No, Making Quebec Street More Like a Highway Is Not a Good Idea

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Making Quebec Street four lanes wide will supposedly “mitigate congestion” for 26 years, according to Public Works, but all it will really do is funnel more cars into Denver, making traffic worse and Quebec Street more dangerous. Image: DPW

Greater Park Hill published a rant from Dennis Royer today in which the former Denver Public Works traffic engineer picked apart the Quebec Street widening, but not for the right reasons.

If DPW gets its way, Quebec will go from two lanes to four, with highway-sized lanes between 6th and 26th Avenue. That’s not enough for Royer, who laments the fact that Quebec never became the highway it was destined to be:

They say it will cost $24 million to “reconfigure” Quebec, from 26th to 13th avenues. But, this plan won’t solve the corridor congestion problem, since it still leaves two-lane cross sections between 13th Avenue and Severn, and at Alameda and Leetsdale.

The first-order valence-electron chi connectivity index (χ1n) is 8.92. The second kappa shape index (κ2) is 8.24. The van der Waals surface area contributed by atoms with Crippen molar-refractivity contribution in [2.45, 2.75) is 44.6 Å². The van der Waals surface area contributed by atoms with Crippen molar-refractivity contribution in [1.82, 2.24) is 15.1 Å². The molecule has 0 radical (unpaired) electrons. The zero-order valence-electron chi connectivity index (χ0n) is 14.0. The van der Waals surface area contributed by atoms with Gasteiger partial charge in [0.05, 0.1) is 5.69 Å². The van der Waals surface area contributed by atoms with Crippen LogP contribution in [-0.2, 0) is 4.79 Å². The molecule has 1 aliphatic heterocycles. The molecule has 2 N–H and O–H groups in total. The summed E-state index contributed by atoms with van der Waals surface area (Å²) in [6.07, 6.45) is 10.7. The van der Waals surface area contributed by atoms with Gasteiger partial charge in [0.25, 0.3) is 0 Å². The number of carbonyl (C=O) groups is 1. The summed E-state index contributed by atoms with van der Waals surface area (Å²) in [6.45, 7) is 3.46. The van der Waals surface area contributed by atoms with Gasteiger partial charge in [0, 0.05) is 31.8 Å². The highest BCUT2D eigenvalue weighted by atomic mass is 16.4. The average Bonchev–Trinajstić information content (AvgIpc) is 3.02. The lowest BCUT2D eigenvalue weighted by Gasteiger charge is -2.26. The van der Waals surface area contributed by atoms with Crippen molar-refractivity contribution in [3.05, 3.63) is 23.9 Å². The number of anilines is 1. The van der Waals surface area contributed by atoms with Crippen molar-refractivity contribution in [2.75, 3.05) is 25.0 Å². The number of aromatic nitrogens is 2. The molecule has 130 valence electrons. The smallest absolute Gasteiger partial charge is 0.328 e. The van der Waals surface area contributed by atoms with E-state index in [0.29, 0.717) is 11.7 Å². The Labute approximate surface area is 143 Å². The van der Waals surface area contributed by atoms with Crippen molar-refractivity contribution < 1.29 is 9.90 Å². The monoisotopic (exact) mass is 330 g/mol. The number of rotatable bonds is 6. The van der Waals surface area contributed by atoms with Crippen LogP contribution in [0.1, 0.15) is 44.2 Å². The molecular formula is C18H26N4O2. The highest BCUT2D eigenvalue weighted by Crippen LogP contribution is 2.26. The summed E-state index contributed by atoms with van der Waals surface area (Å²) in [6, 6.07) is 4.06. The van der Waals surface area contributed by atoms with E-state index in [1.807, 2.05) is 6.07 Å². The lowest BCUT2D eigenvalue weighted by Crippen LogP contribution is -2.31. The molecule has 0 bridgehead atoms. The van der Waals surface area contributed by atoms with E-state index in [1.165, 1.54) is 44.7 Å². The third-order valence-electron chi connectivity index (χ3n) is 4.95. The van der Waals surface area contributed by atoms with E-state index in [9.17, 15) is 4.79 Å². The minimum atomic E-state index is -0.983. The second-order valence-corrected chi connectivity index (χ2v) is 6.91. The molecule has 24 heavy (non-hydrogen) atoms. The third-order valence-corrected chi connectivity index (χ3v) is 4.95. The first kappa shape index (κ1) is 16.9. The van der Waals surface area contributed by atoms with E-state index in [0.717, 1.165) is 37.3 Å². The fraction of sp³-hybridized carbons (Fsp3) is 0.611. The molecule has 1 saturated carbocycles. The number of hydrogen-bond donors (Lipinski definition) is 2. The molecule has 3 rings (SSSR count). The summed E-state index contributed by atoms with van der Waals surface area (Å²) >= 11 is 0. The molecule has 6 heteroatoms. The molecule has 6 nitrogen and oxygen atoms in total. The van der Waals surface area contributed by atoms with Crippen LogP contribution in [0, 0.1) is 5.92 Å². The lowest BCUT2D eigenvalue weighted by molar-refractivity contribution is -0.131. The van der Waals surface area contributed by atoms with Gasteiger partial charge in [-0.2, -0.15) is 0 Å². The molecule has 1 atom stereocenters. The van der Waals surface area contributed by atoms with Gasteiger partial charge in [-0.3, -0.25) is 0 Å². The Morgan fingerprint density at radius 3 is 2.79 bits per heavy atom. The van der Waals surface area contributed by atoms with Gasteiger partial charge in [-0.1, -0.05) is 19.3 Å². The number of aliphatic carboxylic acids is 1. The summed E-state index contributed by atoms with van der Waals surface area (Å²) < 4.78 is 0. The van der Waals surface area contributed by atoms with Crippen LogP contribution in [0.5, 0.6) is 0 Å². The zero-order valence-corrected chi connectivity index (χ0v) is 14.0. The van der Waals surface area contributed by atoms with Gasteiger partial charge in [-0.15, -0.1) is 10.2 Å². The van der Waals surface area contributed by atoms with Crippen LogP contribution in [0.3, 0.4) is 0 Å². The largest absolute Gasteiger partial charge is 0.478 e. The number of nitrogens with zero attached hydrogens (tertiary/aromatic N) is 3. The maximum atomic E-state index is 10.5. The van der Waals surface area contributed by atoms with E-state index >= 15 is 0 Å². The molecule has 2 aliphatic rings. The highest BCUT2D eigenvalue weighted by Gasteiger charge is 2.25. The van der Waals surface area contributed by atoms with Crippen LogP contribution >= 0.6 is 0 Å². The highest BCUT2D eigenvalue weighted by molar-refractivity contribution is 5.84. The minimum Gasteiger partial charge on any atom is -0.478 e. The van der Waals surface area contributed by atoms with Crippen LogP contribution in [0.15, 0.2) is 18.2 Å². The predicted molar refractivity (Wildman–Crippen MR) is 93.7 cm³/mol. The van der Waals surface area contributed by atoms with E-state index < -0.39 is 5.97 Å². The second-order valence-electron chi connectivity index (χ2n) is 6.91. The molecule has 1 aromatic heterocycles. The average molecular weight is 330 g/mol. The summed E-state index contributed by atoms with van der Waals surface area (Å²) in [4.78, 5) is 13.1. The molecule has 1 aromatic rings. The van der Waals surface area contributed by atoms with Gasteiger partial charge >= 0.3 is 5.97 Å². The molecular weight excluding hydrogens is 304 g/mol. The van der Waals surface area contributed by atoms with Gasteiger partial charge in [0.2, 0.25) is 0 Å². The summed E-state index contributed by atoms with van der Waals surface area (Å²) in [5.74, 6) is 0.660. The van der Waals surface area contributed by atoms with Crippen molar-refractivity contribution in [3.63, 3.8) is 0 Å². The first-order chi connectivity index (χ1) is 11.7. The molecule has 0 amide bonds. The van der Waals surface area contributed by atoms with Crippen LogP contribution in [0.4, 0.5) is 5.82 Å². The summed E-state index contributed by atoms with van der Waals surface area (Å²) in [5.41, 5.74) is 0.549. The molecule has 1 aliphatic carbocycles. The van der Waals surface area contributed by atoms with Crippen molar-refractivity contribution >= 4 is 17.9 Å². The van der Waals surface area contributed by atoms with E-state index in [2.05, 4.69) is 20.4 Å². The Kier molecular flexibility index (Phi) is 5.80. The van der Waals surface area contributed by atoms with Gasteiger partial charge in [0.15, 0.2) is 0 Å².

Aha, so if you widen even more of Quebec, that will finally eliminate congestion once and for all. Problem solved!

Except for the pesky fact that adding more car lanes leads more people to drive, and before you know it the road is filled up with cars again.

Then there’s the matter of public safety. Royer wants Denver to have more roads like Colorado Boulevard and Havana Street. “Colorado Boulevard and Havana Street are three and a half miles apart,” he writes. “Typically, you would find at least two-, four- or six-lane arterials in that distance, but not in Denver.” But those are also some of the city’s most dangerous streets. Denver will never cut down on traffic fatalities if it starts turning more streets into high-speed arterials.

“Shouldn’t we get a desirable design for that level of traffic volumes and neighborhood impact? Don’t the East Denver neighborhoods deserve a better roadway after suffering years of political inaction and traffic congestion?” asks Royer.

East Denver deserves better streets, yes, but creating a new surface-level highway isn’t the way to deliver.

Let’s go back to DPW’s stated goals for the Quebec project: “to increase north-south person trip capacity on Quebec… in a manner that enhances the overall transportation system’s ability to improve multi-modal access/safety, mobility, and connectivity.”

There’s nothing wrong with these goals, but as Streetsblog suggested in June, carving out more room for single occupancy vehicles isn’t a good way go about it. To achieve its goals, DPW needs to design Quebec less like a highway, and more like a city street where people can safely get around without driving.